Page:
900,000 Comcast customers may not be able to watch Yankees opener

Derek Jeter: Decade of best ads
Derek Jeter: Decade of best ads

Opening Day at Yankee Stadium is three days away -- bad news for fans who have Comcast cable subscriptions.

Comcast (CCV) dropped the YES Network in November arguing that the Yankees games aren't "popular enough" to justify the cost.

The YES Network disagrees, but both sides say there are no negotiations even as the pitchers are about to begin warming up for opening day.

That means 900,000 Comcast customers in Connecticut, New Jersey and Pennsylvania won't be able to watch Yankees games.

It's also gotten more complicated for Yankees fans who want to attend games.

The Yankees previously had an agreement with StubHub, but now work with Ticketmaster's resale site, Ticket Exchange. On StubHub, users were reselling tickets for less than face value, but Ticket Exchange sets a floor for the price of resold tickets.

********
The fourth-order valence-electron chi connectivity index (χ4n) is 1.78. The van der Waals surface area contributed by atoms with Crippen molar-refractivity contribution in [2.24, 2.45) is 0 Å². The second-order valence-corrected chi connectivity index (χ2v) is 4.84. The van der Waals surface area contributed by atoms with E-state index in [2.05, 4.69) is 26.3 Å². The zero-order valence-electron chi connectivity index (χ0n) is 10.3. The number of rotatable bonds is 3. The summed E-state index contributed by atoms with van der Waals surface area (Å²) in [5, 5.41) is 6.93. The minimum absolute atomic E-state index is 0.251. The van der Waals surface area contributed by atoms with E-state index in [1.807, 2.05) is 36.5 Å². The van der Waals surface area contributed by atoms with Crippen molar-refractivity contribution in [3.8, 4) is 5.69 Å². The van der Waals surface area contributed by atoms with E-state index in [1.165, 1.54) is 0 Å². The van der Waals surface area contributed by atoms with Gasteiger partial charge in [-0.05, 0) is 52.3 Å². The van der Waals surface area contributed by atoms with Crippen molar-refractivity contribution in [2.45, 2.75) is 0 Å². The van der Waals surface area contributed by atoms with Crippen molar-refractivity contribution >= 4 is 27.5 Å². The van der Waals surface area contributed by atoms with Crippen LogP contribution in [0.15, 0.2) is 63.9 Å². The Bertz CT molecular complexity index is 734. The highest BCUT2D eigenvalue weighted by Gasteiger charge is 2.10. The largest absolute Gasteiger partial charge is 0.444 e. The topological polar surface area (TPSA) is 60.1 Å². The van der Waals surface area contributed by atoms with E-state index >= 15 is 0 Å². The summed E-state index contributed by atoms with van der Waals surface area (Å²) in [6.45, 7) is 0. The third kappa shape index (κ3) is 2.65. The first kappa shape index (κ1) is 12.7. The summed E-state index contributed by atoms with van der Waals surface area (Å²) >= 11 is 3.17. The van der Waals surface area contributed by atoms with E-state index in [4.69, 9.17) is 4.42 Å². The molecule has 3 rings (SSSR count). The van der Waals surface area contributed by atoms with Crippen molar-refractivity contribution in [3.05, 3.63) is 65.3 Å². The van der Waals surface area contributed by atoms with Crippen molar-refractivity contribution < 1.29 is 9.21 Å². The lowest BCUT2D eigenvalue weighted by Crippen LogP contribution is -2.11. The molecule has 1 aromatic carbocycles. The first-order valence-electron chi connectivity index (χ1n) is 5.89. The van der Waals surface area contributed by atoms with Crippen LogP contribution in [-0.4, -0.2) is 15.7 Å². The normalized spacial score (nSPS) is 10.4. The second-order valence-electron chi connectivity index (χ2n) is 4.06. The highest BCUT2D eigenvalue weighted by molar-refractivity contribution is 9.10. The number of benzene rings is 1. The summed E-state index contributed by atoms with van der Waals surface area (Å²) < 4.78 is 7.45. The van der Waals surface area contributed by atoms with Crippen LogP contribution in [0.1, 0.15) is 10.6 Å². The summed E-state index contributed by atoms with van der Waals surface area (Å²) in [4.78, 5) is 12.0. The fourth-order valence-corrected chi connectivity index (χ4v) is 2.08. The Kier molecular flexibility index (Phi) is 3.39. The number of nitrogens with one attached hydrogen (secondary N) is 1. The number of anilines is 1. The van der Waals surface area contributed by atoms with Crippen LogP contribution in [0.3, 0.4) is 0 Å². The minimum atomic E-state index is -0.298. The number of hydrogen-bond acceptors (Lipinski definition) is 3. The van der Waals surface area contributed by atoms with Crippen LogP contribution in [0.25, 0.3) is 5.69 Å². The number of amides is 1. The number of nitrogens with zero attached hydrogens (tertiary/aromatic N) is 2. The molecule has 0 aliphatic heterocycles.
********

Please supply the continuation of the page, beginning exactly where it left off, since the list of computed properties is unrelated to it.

Since there is no longer a deal between the Yankees and StubHub, people on StubHub can't sell electronic tickets and paper tickets must be either mailed to buyers or delivered to a StubHub location near Yankee Stadium within three days of a game.

The Yankees say the new restrictions are an attempt to cut down on fraud because fans were frequently showing up with counterfeit tickets.

For those hoping to watch from home, the YES Network isn't optimistic that a deal will be reached anytime soon. Comcast dropped the network last November and YES Network CEO Tracy Dolgin said there aren't any "substantive talks" between the two.

"Comcast dropped us -- in the middle of the night," Dolgin told CNNMoney. "I can't make them take us again."

comcast xfinity strikes out
Comcast and YES Network have yet to strike a deal.

YES shows more Yankees games than any other network -- 125 per season. So if a deal isn't reached Yankees fans will be shut out of the action.

"For lots of Yankees fans, if you miss Opening Day, you're missing history and that history is how you define your life," Dolgin said.

A Comcast spokesperson said in a statement that YES was the first cable network it had dropped. The spokesperson also said no active negotiations were underway with the network or Fox, which owns an 80% stake in YES.

"It remains our hope to bring back YES to our customers. But, we can only do that if Fox becomes realistic with its price demands."


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